Mendenhall, Cavaliers Take Giant Step Forward

By Jerry Ratcliffe

CHARLOTTE — A year and a day ago, Virginia football wasn’t a thing of beauty. The Cavaliers had been annihilated in their first bowl game in six years in a 49-7 embarrassment at Navy.

As soon as they returned to Charlottesville, those returning players determined that 2018 would not end that way.

On Saturday, the Cavaliers made a significant statement and what Bronco Mendenhall described as a GIANT step forward with a stunning, 28-0 upset over South Carolina in the Belk Bowl. Virginia not only won the game, it dominated the Gamecocks in a highly-touted ACC-SEC matchup.

All week long, Wahoo players absorbed the trash talk from South Carolina players who said they wanted to flex their SEC muscles over a foe from a weaker conference. But it was the Gamecocks who ate crow.

UVA’s defense, playing with only four defensive linemen (freshman end Aaron Faumui missed the game after being diagnosed with mononucleosis), not only posted a shutout of South Carolina — a team that had only been held to less than 24 points twice all season — it shut down the Gamecocks’ vaunted passing game.

USC quarterback Jake Bentley was a mere 17 of 40 for 218 yards and was intercepted twice.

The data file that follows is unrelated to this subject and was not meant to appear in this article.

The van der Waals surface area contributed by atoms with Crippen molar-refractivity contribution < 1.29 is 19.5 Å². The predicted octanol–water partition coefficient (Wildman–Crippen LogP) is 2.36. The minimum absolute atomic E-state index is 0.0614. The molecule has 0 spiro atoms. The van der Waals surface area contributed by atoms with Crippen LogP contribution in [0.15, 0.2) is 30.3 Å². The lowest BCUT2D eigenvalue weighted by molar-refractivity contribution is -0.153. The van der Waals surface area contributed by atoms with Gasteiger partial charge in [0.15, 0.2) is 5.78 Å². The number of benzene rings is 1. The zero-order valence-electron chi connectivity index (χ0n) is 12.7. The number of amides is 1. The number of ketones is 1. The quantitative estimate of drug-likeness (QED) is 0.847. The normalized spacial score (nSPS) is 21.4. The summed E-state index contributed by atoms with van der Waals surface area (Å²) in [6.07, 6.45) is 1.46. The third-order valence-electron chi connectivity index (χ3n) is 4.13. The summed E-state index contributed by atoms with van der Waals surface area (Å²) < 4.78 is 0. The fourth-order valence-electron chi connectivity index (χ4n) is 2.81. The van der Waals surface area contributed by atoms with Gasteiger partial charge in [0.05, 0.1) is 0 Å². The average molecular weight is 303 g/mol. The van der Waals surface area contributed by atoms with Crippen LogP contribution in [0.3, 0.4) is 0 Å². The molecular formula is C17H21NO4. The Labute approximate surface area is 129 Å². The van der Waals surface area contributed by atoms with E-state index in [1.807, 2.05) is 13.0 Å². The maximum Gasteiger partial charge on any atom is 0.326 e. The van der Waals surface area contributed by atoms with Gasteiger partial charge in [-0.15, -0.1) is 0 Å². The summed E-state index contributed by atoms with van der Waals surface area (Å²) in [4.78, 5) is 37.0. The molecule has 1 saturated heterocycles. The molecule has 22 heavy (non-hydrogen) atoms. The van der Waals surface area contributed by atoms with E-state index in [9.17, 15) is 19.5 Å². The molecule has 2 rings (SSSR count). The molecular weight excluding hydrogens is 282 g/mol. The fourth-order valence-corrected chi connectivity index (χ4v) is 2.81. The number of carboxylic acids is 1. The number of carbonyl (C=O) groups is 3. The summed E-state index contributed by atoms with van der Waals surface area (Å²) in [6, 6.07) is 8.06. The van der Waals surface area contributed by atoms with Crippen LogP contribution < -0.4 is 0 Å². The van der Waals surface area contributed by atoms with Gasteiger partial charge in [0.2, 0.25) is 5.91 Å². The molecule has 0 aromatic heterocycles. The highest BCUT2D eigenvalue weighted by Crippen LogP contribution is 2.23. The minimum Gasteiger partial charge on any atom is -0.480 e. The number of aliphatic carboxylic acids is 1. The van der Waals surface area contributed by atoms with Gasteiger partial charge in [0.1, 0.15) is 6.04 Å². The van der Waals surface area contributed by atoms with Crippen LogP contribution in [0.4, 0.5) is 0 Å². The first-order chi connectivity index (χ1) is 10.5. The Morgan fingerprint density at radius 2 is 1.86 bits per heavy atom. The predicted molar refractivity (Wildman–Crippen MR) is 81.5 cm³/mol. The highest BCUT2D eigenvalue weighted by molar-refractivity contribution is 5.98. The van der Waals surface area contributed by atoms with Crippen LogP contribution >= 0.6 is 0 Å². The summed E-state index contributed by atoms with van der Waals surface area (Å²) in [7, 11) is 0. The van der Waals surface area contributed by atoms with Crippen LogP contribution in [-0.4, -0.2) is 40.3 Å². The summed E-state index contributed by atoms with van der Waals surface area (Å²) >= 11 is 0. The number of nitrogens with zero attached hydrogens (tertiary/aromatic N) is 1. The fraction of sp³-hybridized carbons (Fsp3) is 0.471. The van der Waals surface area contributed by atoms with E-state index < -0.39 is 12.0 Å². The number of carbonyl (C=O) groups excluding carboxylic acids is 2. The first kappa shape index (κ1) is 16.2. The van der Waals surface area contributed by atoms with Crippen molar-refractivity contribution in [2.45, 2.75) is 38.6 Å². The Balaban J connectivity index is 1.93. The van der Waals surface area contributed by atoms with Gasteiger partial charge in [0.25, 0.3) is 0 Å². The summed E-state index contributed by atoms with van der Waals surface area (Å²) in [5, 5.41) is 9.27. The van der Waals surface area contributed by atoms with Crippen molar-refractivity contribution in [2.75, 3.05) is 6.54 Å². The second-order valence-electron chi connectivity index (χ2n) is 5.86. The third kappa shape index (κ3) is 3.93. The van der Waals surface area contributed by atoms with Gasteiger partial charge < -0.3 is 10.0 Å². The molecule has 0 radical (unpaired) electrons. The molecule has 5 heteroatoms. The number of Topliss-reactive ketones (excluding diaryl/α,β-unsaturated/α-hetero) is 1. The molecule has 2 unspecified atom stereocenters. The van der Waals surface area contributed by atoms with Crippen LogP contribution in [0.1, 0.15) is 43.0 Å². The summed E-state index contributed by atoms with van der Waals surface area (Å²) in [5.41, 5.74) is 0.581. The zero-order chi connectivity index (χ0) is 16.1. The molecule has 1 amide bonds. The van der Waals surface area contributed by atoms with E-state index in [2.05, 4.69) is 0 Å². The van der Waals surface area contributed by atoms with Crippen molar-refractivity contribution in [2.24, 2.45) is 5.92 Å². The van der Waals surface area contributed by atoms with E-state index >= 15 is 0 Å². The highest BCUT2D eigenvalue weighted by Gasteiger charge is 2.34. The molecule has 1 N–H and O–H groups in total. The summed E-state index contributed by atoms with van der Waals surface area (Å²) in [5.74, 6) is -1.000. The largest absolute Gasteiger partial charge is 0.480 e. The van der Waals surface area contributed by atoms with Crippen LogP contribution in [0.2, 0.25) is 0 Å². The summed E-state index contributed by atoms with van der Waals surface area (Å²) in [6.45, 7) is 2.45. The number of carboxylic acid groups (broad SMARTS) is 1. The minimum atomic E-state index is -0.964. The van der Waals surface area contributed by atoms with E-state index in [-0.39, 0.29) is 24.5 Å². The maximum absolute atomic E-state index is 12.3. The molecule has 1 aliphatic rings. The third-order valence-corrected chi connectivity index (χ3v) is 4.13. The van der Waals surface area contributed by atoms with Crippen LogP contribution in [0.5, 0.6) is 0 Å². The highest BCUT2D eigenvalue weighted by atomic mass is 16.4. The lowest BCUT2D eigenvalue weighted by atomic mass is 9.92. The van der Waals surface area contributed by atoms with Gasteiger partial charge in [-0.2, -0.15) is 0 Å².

Meanwhile, the Bryce Perkins-led Virginia offense stacked up 413 yards of total offense and controlled the clock with a staggering time of possession of 42 minutes, 35 seconds to South Carolina’s 17 minutes, 25 seconds. The oft-criticized play-calling of offensive coordinator Robert Anae was not in question on this day as he kept the Gamecocks’ defense off balance and on their heels all game long.

Along the way, Belk Bowl MVP Olamide Zaccheaus (12 receptions, 100 yards, 3 TDs) and running back teammate Jordan Ellis, both reached the 1,000-yards plateau for the season.

South Carolina’s defensive focus during its bowl preparation was to contain UVA’s Perkins, a dual-threat, and make him beat them with his arm. The Gamecocks didn’t accomplish anything on their checklist.